This was a hallmark week for the Trump administration—one of the president’s top counselors appeared, by every measure, to violate a federal ethics law. Two federal courts slapped down President Trump’s travel ban. And behind the scenes, the White House churned out another stream of executive orders and presidential statements with alarming implications for the unemployed and people who might find themselves resisting arrest, among others.
Here’s the big things that mattered this week.
Fought for the travel ban in court—and lost. Last Friday, a federal judge in Washington state put a nationwide halt on Trump’s travel ban. The administration immediately appealed the ruling to the US Court of Appeals for the Ninth Circuit. A three-judge panel heard arguments Tuesday, and Thursday rejected the administration appeal, keeping the ban from being enforced.
Trump issued a series of tweets blasting the courts, and labeled the Washington judge a “so-called judge.” This attack on the judiciary alarmed many experts who felt it was an attack on the fundamental system of checks and balances.
Signed three tough-on-crime executive orders (that don’t do much). On Thursday morning, without any advance notice to the press, Trump signed three executive orders on crime—one that promises a crackdown on transnational drug gangs, one that aims to heighten penalties for crimes against police officers, and an order that creates a task force on reducing crime. The three orders, to put it bluntly, don’t really do anything. They instruct federal agencies to enforce existing laws, share more intelligence information, and plot various studies and commissions about crime. The most ominous thing in the orders: expressing a desire for nationwide legislation to toughen penalties for crimes against law enforcement, similar to Louisiana’s “Blue Lives Matter” legislation. There are already strict penalties for attacking officers, and the Louisiana bill broadens them to the point of making resisting arrest a felony offense. National legislation to this effect would be a disaster, but the executive order does nothing more than signal an intent to pursue it at some point in the future.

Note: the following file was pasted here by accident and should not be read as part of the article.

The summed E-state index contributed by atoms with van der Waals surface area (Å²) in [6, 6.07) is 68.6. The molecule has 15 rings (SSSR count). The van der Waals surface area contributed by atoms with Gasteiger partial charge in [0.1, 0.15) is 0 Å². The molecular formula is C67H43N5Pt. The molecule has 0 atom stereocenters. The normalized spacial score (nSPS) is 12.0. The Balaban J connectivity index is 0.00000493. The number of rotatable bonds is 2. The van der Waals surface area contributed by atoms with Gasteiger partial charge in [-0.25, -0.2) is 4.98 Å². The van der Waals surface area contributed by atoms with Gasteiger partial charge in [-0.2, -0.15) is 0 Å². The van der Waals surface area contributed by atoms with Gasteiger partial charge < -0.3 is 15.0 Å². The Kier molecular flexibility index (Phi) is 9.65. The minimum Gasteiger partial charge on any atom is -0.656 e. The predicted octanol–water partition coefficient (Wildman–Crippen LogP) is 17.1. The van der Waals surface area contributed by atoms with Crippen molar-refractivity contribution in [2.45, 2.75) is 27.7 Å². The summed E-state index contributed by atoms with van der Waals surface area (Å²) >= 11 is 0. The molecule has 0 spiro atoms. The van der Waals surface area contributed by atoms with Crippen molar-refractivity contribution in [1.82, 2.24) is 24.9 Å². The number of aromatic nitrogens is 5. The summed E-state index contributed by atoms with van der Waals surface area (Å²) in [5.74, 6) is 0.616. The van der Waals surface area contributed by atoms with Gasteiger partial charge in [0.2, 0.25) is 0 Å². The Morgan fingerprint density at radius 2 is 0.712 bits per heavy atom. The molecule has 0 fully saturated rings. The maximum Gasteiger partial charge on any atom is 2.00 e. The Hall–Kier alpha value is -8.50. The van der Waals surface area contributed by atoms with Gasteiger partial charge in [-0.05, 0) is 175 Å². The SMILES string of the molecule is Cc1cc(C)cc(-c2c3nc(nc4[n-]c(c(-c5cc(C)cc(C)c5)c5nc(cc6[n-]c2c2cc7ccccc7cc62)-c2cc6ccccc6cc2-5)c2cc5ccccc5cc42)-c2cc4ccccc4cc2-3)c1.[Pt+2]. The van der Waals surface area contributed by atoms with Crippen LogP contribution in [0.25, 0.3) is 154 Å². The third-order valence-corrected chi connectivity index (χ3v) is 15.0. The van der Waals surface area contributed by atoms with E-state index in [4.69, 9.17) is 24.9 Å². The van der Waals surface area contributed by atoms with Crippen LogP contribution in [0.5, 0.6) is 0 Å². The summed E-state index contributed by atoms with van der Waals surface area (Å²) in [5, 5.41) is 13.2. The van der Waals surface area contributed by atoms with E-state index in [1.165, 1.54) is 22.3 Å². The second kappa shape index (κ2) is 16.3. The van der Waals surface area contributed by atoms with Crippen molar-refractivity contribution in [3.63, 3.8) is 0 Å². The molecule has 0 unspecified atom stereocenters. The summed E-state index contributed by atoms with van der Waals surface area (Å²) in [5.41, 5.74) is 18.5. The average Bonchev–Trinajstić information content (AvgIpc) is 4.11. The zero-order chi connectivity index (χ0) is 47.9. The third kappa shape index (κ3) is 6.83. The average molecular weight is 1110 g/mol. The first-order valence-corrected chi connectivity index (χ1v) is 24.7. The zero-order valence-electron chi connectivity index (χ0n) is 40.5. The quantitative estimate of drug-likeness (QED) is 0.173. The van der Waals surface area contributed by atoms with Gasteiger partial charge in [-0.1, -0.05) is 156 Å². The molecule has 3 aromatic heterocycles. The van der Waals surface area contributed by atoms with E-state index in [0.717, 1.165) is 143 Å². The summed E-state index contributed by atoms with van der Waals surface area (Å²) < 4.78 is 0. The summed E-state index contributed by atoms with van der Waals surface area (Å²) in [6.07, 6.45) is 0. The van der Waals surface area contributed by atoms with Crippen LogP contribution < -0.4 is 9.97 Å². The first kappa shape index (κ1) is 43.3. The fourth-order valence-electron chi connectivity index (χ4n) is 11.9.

Recommitted to “One China’ policy. Since 1979, the United States has agreed to recognize Taiwan as part of mainland China. In December, Trump shocked leaders around the world by speaking with the president of Taiwan directly and signaling he might end the policy. There are legitimate human-rights reasons why this policy is flawed, but experts were stunned that Trump had called it into question, threatening a major plank of world order, without building any diplomatic groundwork or giving advance warning—and before he was even president. But Thursday evening, in a phone call with the Chinese president, Trump recommitted to the One China policy. This has become somewhat of a pattern in the new administration—tough administration talk followed up by a retreat to routine policy. It was true of the settlements in Israel and two-state solution, administration actions on Iran following a missile test, and now relations with China.